While I contemplate what I’m going to say about DEP’s new one I’ll knock out a review on 6:33 and Arno Strobl’s new album. This album is sheer fun the likes of which you rarely get just through music. The contents of this album reminds me somewhat of Devin Townsend’s newer stuff. It consists of many outrageous comic moments as in Deconstruction (also, is an epic, comic, prog rock opera) and of course the poppier Epicloud. There is also no denying the swing-metal influences of bands like the Diablo Swing Orchestra.
On a lesser level of comparison we get some of the schizophrenic rapid style changes and circus-type influences of bands like Unexpect. We also get some crazy moments of dance break à la Daft Punk or maybe MGMT. Despite all this I think this album is offering something unique and cohesive that isn’t just the sum of these parts. You shouldn’t take these “influences” too seriously. I saw one reviewer write a whole review saying something like “This isn’t Mike Patton.” Then they proceeded to give it a very bad score. I think the comparison is not very apt and judging them based on such a comparison is just plain lazy.
This music has such good, catchy hooks that I find myself humming them all day. It is so much fun. It is pure entertainment. Now normally I would not like music that can be described in this way, but I think it actually has great redeeming value as art. For example, my favorite track is the title track The Stench from the Swelling (unfortunately not on their bandcamp site so you will not get a sample). Essentially they take their idea, and through massive stylistic development, take us on a journey through many sections.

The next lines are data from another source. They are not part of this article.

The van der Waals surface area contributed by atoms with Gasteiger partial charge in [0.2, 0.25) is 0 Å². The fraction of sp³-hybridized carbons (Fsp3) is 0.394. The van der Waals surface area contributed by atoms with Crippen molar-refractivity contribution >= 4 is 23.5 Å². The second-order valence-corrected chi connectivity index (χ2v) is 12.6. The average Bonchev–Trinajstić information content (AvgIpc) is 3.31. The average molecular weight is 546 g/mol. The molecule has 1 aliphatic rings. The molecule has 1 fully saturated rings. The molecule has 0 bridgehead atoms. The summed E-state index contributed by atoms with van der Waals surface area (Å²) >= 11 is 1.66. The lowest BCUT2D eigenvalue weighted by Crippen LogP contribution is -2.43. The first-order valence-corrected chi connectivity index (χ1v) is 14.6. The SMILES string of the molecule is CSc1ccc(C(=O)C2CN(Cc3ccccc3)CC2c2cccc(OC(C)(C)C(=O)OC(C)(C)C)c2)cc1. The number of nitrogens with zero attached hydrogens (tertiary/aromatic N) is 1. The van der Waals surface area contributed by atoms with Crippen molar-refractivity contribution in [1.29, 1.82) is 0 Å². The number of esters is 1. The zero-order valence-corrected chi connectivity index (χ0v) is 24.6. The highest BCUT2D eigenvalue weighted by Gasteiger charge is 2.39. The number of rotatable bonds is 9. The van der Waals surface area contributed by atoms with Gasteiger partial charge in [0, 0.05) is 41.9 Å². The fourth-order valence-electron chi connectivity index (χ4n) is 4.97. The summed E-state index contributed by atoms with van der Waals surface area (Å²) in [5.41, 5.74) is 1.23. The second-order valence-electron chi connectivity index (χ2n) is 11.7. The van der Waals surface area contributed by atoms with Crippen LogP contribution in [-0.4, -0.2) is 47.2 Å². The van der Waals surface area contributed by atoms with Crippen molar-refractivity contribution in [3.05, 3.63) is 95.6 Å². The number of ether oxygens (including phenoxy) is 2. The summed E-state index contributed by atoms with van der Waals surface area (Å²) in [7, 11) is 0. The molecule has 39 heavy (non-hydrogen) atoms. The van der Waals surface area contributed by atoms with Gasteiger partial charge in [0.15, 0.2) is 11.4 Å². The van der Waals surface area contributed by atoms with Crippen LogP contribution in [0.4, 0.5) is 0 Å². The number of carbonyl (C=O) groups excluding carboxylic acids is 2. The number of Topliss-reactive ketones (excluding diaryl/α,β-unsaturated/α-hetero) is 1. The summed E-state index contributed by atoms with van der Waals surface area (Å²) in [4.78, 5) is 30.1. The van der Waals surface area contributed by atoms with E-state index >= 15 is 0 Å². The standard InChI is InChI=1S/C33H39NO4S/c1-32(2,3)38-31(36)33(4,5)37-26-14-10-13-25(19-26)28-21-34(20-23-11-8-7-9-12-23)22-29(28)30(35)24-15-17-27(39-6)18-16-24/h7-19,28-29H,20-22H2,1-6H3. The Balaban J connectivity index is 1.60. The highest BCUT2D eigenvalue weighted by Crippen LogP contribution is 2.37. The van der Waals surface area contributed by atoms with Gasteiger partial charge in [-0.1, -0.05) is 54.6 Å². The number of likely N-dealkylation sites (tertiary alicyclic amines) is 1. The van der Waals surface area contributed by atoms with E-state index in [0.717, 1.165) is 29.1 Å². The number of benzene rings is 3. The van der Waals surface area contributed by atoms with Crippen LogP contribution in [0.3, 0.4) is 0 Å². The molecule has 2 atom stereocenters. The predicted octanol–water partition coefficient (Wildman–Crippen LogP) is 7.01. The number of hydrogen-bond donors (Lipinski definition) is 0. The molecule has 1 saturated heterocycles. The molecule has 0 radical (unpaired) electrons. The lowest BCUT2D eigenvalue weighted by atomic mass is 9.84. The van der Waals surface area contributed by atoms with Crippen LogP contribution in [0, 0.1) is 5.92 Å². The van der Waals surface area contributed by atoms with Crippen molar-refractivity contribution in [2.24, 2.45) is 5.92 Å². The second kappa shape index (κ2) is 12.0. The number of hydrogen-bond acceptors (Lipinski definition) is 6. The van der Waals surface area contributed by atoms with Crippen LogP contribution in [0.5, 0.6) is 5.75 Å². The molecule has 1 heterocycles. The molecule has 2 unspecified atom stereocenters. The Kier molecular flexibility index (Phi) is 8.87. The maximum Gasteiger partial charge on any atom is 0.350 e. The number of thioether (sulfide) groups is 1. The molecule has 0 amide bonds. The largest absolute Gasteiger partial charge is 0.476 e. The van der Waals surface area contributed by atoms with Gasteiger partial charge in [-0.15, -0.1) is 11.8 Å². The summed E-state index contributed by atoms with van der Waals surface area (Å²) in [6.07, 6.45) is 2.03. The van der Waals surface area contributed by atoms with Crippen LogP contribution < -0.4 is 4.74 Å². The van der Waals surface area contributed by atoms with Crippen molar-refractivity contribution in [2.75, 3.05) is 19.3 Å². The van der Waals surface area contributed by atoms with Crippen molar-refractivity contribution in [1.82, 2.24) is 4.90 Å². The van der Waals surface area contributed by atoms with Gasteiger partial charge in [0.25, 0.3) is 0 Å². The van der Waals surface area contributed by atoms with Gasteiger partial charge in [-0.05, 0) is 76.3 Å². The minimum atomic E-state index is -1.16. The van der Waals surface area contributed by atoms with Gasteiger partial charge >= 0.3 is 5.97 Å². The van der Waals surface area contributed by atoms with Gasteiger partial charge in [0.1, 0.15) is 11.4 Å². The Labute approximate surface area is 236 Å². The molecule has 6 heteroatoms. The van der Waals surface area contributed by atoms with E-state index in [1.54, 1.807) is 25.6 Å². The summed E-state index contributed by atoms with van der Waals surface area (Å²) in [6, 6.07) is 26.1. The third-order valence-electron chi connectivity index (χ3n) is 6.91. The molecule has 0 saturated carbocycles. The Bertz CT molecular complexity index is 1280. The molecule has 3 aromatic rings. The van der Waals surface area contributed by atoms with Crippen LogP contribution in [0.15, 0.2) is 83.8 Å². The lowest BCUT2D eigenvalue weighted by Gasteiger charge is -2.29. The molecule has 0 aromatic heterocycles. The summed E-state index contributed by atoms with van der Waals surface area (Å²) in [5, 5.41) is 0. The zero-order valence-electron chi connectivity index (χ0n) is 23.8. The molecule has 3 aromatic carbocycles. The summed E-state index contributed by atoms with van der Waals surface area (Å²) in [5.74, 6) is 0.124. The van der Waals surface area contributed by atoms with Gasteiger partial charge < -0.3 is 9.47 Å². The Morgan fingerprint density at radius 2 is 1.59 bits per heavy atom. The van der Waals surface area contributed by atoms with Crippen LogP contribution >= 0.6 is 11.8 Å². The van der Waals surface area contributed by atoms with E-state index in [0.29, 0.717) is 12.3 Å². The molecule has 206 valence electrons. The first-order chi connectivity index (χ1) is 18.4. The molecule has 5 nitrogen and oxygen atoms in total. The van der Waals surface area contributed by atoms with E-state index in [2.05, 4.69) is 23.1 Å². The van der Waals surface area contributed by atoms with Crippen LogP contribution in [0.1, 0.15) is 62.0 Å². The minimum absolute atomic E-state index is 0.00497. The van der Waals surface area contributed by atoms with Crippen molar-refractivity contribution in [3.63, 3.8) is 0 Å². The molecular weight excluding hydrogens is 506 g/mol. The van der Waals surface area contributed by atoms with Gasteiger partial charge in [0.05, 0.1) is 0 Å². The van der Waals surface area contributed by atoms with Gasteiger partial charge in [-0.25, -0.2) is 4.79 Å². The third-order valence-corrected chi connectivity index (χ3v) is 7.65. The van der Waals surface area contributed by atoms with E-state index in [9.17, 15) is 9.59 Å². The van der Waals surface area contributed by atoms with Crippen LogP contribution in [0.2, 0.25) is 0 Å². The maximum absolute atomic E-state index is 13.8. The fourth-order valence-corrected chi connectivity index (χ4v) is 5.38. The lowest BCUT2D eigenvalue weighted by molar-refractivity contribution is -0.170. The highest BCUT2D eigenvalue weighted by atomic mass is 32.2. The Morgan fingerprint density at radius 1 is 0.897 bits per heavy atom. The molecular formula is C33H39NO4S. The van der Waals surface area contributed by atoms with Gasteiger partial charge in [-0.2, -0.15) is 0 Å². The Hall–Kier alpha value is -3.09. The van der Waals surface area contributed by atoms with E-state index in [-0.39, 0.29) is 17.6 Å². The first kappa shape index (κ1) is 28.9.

It starts off almost as an eighties parody of “Monster Mash” with half-spoken deep vocals describing a scene for us. The parody must be intentional because the word “monster” even appears in the lyrics. There is even a cheesy sax solo in this section (again parodying the style). Maybe I’m giving them too much credit, but I think this is part of the joke. If this is somehow meant to be taken seriously, then I’m sorry. I’m a fool. But I’m not.
The song then transitions into a very Devin Townsend Project style sound. There’s a light amount of djentiness going on underneath a melody transposed to the Klezmer scale (think traditional Jewish music). It is kind of an amazing surprise when you get to this section for the first time. Then it builds into a pretty standard death metal sound. This breaks up and fades into an atmospheric section in which the early motifs are brought in and out of the texture (with a sample taken from some sort of Roswell radio broadcast).
We enter the next section with a nice guitar ostinato on which layers start to build. It has this tripped out/feel good/indie pop laid back feel to it. I’d swear it was a Sufjan Stevens or Broken Social Scene song. This stoner rock ending takes us to the close. Somehow it all works together and doesn’t feel forced. The point is to entertain you, and it’s all-around fun to listen to.
This type of thing just about sums up the album. People looking for some hardcore, arty, difficult music should look elsewhere. I foresee myself continuing to love this album and keep coming back to it anytime I need something to lift my spirits. I’d consider it a guilty pleasure, but I just don’t even think I can be guilty about it because it is great at what it does. Overall I give it an 8.5/10. Here’s a sample (this song is on the album, but is an earlier work and I think the newer stuff is a little better overall):